And if it’s not to a buyer’s taste and they will need to renovate the property, this will remove those who want to move in somewhere straight away from the already limited ultra-rich potential buyers pool, according to Daniela Sassoun, another broker at Douglas Elliman.
“Some people will say if I’ve got to move in right away I’ve got to go with something less ‘particular.’ If they’re going to redesign, it’s going to cost a lot of money and take time — which for some people is OK and for others may be an issue,” she said.
Another factor at play is privacy. Eagle-eyed real estate and celebrity reporters are watching the sales of well-known people’s houses like hawks and will be combing through city property records to find the names of the buyers, as well as the prices paid. Many wealthy people who can afford these homes don’t want their names in the press, let alone sensitive information about where they live and how much money they spent on lavish multimillion dollar properties.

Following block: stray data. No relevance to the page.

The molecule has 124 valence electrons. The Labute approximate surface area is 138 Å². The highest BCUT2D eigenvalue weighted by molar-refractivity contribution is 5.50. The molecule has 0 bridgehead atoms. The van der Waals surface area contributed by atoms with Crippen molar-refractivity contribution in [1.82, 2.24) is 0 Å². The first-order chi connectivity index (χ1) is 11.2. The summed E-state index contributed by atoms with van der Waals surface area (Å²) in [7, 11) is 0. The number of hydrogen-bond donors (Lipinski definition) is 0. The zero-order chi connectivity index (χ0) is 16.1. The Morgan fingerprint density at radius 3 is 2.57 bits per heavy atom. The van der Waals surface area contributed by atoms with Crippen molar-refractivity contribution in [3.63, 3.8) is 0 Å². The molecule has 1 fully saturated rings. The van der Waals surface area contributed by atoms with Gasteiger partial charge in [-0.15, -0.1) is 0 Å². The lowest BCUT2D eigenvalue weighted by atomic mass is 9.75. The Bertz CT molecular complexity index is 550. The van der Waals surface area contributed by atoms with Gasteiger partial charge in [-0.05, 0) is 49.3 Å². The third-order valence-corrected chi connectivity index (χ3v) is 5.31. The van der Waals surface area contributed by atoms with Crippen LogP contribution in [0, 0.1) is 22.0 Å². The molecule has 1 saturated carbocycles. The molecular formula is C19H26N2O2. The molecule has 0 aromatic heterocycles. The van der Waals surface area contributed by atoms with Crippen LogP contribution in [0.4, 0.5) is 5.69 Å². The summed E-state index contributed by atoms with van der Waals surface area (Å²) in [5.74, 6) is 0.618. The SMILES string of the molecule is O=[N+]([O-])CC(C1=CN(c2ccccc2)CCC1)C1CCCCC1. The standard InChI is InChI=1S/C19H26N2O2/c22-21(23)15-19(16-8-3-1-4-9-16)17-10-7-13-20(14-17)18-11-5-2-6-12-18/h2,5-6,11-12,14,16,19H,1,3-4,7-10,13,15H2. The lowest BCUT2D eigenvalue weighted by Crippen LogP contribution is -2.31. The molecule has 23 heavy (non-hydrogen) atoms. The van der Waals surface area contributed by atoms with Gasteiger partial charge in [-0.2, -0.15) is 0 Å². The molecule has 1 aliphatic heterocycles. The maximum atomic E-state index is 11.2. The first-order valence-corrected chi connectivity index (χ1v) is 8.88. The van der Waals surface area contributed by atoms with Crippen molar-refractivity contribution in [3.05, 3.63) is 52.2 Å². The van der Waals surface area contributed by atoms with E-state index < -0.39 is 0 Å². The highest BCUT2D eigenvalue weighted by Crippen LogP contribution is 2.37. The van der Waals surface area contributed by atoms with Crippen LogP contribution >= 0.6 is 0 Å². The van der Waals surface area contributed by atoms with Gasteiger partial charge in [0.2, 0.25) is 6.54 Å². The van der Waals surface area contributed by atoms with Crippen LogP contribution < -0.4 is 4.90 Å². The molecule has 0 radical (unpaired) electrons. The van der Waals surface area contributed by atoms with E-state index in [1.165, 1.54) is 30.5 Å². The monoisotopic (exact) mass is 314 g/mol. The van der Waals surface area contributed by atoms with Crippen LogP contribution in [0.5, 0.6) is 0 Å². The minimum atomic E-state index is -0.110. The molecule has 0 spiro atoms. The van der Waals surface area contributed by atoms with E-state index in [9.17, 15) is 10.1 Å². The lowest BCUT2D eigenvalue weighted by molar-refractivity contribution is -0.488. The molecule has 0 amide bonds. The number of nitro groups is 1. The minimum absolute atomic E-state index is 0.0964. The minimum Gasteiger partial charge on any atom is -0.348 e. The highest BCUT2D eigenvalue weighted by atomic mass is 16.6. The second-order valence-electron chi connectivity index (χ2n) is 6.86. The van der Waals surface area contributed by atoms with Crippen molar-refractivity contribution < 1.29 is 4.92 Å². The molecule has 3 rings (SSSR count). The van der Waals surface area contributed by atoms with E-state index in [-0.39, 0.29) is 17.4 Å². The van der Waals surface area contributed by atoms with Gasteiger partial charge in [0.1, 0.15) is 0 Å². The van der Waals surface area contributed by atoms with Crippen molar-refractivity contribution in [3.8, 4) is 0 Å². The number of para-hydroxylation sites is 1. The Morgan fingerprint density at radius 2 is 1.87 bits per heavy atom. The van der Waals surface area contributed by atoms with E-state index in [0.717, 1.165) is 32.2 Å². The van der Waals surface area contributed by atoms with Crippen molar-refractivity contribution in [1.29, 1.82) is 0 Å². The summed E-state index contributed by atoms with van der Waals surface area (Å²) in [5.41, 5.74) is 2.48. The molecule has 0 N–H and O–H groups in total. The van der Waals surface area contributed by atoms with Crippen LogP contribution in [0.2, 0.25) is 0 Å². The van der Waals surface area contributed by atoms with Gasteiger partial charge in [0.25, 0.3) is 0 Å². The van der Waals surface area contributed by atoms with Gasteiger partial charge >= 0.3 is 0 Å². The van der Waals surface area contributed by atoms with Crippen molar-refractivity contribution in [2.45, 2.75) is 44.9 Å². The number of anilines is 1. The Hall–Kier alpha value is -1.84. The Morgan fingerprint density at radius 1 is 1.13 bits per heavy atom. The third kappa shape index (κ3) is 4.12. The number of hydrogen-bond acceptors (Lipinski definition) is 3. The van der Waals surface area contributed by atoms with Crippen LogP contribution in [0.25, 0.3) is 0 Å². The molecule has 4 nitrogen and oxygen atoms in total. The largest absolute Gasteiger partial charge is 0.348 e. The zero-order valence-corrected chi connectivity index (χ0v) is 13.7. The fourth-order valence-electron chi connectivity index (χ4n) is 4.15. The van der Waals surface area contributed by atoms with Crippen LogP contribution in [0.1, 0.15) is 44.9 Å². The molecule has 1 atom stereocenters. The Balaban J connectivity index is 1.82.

“Often they don’t like to buy it because they want to keep their privacy and if they buy it, often their name is in their records. Often you don’t go searching to buy a celebrity home,” Douglas Elliman’s Chris Leavitt, who’s based in Miami, told WWD.
Finally there’s the issue of setting up viewings at a celebrity’s house, which can often end up being a complicated vetting process.
“You wouldn’t want to show a famous person’s home to just anyone, since stars value their privacy and don’t normally want to make their business public. Anyone looking to tour a celeb home would have to go through a vetting process, so the sale of the home takes a little longer than other homes,” Redfin real estate agent Alec Traub said in a recent report.
But maybe these celebrities will have to start being less fussy about who can come and tour their homes amid a struggling market — that is they want to find a buyer.